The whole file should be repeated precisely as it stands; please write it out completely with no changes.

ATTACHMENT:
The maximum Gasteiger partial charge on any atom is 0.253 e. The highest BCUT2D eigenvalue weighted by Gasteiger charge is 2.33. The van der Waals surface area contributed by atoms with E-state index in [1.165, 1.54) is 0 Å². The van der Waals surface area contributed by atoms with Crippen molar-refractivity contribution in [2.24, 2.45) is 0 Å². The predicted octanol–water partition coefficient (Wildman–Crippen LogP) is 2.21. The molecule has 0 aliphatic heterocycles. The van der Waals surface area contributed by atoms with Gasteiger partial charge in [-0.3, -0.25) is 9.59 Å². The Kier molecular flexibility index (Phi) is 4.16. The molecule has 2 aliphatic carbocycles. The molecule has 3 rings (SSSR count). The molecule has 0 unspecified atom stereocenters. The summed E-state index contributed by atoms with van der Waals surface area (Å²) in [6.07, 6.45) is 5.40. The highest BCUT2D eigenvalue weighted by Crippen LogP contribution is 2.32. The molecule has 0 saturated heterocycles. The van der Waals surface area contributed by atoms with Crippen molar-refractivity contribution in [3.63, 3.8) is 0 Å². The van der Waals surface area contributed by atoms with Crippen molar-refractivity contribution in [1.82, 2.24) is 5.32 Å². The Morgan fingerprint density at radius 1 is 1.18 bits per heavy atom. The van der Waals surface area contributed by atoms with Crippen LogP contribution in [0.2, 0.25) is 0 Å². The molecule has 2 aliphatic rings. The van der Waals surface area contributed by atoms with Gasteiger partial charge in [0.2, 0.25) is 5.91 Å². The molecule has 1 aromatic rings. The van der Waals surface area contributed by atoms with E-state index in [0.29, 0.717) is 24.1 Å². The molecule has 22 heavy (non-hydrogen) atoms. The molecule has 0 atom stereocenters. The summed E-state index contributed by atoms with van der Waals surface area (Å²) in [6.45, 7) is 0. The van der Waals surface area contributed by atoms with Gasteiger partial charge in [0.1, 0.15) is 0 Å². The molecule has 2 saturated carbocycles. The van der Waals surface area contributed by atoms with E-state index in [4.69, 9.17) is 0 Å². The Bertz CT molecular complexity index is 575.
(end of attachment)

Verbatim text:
The maximum Gasteiger partial charge on any atom is 0.253 e. The highest BCUT2D eigenvalue weighted by Gasteiger charge is 2.33. The van der Waals surface area contributed by atoms with E-state index in [1.165, 1.54) is 0 Å². The van der Waals surface area contributed by atoms with Crippen molar-refractivity contribution in [2.24, 2.45) is 0 Å². The predicted octanol–water partition coefficient (Wildman–Crippen LogP) is 2.21. The molecule has 0 aliphatic heterocycles. The van der Waals surface area contributed by atoms with Gasteiger partial charge in [-0.3, -0.25) is 9.59 Å². The Kier molecular flexibility index (Phi) is 4.16. The molecule has 2 aliphatic carbocycles. The molecule has 3 rings (SSSR count). The molecule has 0 unspecified atom stereocenters. The summed E-state index contributed by atoms with van der Waals surface area (Å²) in [6.07, 6.45) is 5.40. The highest BCUT2D eigenvalue weighted by Crippen LogP contribution is 2.32. The molecule has 0 saturated heterocycles. The van der Waals surface area contributed by atoms with Crippen molar-refractivity contribution in [3.63, 3.8) is 0 Å². The van der Waals surface area contributed by atoms with Crippen molar-refractivity contribution in [1.82, 2.24) is 5.32 Å². The Morgan fingerprint density at radius 1 is 1.18 bits per heavy atom. The van der Waals surface area contributed by atoms with Crippen LogP contribution in [0.2, 0.25) is 0 Å². The molecule has 2 aliphatic rings. The van der Waals surface area contributed by atoms with Gasteiger partial charge in [0.2, 0.25) is 5.91 Å². The molecule has 1 aromatic rings. The van der Waals surface area contributed by atoms with E-state index in [0.29, 0.717) is 24.1 Å². The molecule has 22 heavy (non-hydrogen) atoms. The molecule has 0 atom stereocenters. The summed E-state index contributed by atoms with van der Waals surface area (Å²) in [6.45, 7) is 0. The van der Waals surface area contributed by atoms with Gasteiger partial charge in [0.1, 0.15) is 0 Å². The molecule has 2 saturated carbocycles. The van der Waals surface area contributed by atoms with E-state index in [4.69, 9.17) is 0 Å². The Bertz CT molecular complexity index is 575.